James Jones September 17, 2011 Block 3 Networks of Communication and Exchange (Chapter 7) 300 BCE-600 BCE I. The Silk Road A. Origins and Operations -The Chinese General Zhang Jian is credited as “originator of overland trade with the western lands.” He made 18 expeditions across deserts to west; he first went to Fergana river-valley. Helped to introduce new plants trees to China through the trade. - Long-distance trade was made important by China’s demand for western products....
    1,301 Words | 5 Pages
  • The Earth and It's Peoples Chapter 8 Outline: Networks of Communication and Exchange (300bce-1100ce)
    CH 8: Networks of Communication and Exchange, 300 B.C.E.—1100C.E. I. The Silk Road * Silk Road—the trade route linking the lands of the Mediterranean with China by way of Mesopotamia, Iran, and C. Asia. A. Origins of Operations * Parthians—named after homeland east of caspian sea—took over Iran and then Mesopotamia. They were a major force by 247 B.C.E. And had few written resources. There were several wars between the Parthians and the Seleucids, and later the Parthians...
    1,443 Words | 5 Pages
  • Chapter 13 and 15 Ap World Q&a
    CHAPTER 13: *The tropics were warm all year-round. The center of the tropical zone is marked by the equator. *The rainy and dry seasons in the Indian Ocean reflect the influence of monsoons. *To accommodate the uneven distribution of rainfall, South Indian farmers constructed elaborate irrigation canals. *Empires of Mail in West Africa and Delhi in Southern Asia both utilized Islamic administration. *Mansa Kankan Musa made a famous pilgrimage that served to demonstrate the enormous wealth...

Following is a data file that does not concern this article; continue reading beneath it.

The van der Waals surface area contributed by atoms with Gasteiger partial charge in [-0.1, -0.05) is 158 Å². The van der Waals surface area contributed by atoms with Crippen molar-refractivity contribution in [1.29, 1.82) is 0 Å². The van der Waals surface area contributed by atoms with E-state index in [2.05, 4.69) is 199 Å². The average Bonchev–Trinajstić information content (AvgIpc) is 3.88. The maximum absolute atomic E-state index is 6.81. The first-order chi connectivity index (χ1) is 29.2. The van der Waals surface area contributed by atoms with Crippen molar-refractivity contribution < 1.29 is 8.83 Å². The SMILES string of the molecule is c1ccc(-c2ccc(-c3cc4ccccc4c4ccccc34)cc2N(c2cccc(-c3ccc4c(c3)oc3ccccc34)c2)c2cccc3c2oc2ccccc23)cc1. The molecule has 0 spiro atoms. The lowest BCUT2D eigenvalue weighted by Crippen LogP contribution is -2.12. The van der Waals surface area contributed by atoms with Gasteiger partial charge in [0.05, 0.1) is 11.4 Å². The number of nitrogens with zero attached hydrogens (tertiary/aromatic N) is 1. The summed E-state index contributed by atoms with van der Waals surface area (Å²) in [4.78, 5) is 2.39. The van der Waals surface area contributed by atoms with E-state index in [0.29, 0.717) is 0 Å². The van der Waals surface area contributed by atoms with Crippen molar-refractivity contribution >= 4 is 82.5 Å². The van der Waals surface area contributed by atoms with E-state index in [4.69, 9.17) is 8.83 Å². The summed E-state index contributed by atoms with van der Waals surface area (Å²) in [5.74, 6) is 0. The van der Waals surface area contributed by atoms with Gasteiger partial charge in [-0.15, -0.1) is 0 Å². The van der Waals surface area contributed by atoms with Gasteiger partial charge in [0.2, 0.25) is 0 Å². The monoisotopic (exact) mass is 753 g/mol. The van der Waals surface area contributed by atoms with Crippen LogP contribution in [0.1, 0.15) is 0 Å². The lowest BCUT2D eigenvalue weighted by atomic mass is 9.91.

709 Words | 2 Pages
  • Unit 3 study guide
    AP World History Focus Questions for Key Concepts Period 3: Regional and Trans regional Interactions, c. 600 to c. 1450 CE Key Concept 3.1 Expansion and Intensification of Communication and Exchange Networks Answer Concepts & Relevant Factual Examples in Underline “Factoids” How did trade networks in the post-Classical Era compare to the Classical Era? Even though the Americas and Afro-Eurasia stayed separated, this era saw a deepening and widening of old and new networks of human...
    2,390 Words | 12 Pages
  • Zanj - 304 Words
    Taylor Bryant Hist 111-003 Dr. Bell October 30, 2014 ZanjIn the passage, “The Coast of the Zanj,” the author, al Mas’ udi, an Arab traveler gives us a brief over view of how the people on the east Africa coast lived. It began when Arab traders sought the land. The traders married the daughters of chiefs and would gain ownership of the lands of Zanj. Similar to other areas of the world, the people of Zanj have their own unique way of living. “The coast of the Zanj,” gives us insight on the...
    304 Words | 1 Page
  • You're a Kid No Matter What
    Analyze the change and continuities in commerce along the Indian Ocean from 650 to1750 C.E. Pgs. Across the Indian Ocean and the South China Sea, from 650- 1750 C.E., theIndian Ocean trade had many changes and continuities. Economically, the IndianOcean trade stayed the same with its spread of goods from one place to another, but changed because of the ways goods were traded along this trade route. Culturally,the Indian Ocean trade stayed the same because of the same continuous spread of...
    1,150 Words | 3 Pages
  • First Person Voyage of Zheng He
    We are finally headed home. It has been a long journey but we have accomplished a great deal. As you know, I was fortunate to be placed on Eunuch Zheng He’s flag ship, a treasure junk which is like a floating city with over 1,000 men. It is enormous and very luxurious, with grand accommodations for the imperial envoys. The body of the ship is brightly carved, with an animal head and glaring dragon eyes in the front and a dragon and phoenix pattern in the rear. The bottom holds of the ship...
    1,600 Words | 4 Pages
  • New World Trading Systems: Triangular Trade